Wednesday, July 23, 2008

A.D.D.

I don't think I officially have A.D.D, but I often feel as if I do. I'm constantly wanting to start something new, to pull something surprising out of my brain, and see what it will develop into. And this is actually a good thing, especially when I'm beginning a new project, but unfortunately all those flashes of inspiration seem to strike me when I'm trying to settle down and do the drudge work of editing.

Did I say "drudge work." I can't believe I typed that. I love to edit and have professed for years that if I can only get past that initial draft, I know I can craft something that works. There is something magical about reading one's own words aloud and realizing, hmmm, that doesn't work quite right. What about this? What about that? A cliche? Let me see if I can just spin that a little to the left. So what is going on here?

It's the novel. That multi-drafted cyper-folder with its "fits and starts" (there you go: cliche. I'll catch it later. Hmm maybe not), calling and repelling me all at the same time.

I made a vow this year that this was going to be it. I would get that dang book into the kind of shape that would allow me to start my agent search. But with me, as soon as I vow, I procrastinate. It titillates me to make a commitment and then renege. I actually feel that titillation in my body. Ooh, make a promise and break it? Why? I think there's a tiny part of me that is ready for the looney bin. Or maybe its latent teen rebellion, the one I never had.

I do get things done. I did vow when I quit my job that I would build my writing portfolio and I've done that. And my skills have become sharper, my ability to see what works and doesn't work more accurate. So yes. I am making progress with the portfolio goal. But I did vow when I quit my job that I would also finish the novel and market it and that is still the flamingo around my neck.

I don't know what it is about writing a book that is so darn hard, but part of it for me is that it activates my interest in everything else. Since I committed to finishing the book, I have helped remodel the back of my house, taken up jewelry making, dabbled in polymer clay, and PMC, and painting, as well as supersized my exercise program. These "hobbies" have been so much fun and I'm eating up all the new awarenesses that these interests bring to me. But. I sit down at the keyboard and think...hmmm, just an hour with all that color behind me on the work table might give me just the bump I need.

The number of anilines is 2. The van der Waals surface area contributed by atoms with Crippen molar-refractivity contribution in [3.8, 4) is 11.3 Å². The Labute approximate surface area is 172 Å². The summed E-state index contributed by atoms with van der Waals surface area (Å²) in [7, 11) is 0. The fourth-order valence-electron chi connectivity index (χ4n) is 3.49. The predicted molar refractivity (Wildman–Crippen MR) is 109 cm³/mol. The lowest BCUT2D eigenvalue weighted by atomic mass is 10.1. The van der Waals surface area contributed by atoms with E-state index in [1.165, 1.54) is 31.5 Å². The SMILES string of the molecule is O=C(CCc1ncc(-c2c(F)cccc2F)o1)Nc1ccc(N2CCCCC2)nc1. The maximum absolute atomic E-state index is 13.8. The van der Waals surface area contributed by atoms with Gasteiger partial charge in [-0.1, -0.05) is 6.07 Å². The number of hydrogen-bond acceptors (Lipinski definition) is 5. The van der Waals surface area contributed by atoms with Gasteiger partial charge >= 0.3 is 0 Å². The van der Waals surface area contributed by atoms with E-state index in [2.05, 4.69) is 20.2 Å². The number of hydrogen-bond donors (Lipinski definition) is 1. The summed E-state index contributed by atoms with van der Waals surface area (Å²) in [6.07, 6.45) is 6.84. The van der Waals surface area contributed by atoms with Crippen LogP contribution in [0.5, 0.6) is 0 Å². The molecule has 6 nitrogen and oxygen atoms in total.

But I know that I must do the book first. Before the bump. Because if I can just remember that the writing offers its own bump, I could make progress.

I need to stay focused. I need to stop farting around, but I don't know how many times I need to say this to actually DO it. Today. I will work on the book before I touch a pair of pliers or open a tube of paint. TWO HOURS MINIMUM. I need to borrow Marley's chains.

3 comments:

Trish said...

It's interesting that you built the loft specifically for writing and now it's turned into your art studio. Maybe moving the writing to the den would take away the temptation to paint. I'm thinking that if you're choosing between doing something that's good for you (editing WCB), versus something that makes you feel good (painting with its instant gratification), you run the risk of resenting the writing. Maybe? Just a thought, for what it's worth.

Michael.S said...

I'm just as bad Gay...when istart writing my novel i run off and do other things...my first novel i found easier to write becuase i hadnt started short fiction or music.

Anonymous said...

I have the same problem with novels. I have two in the editing/revising/rewriting process, but the more I try to concentrate on them, the more my muse wants to write short stories. Curses!

So, you're not the only one.

Erin

http://www.erinmkinch.com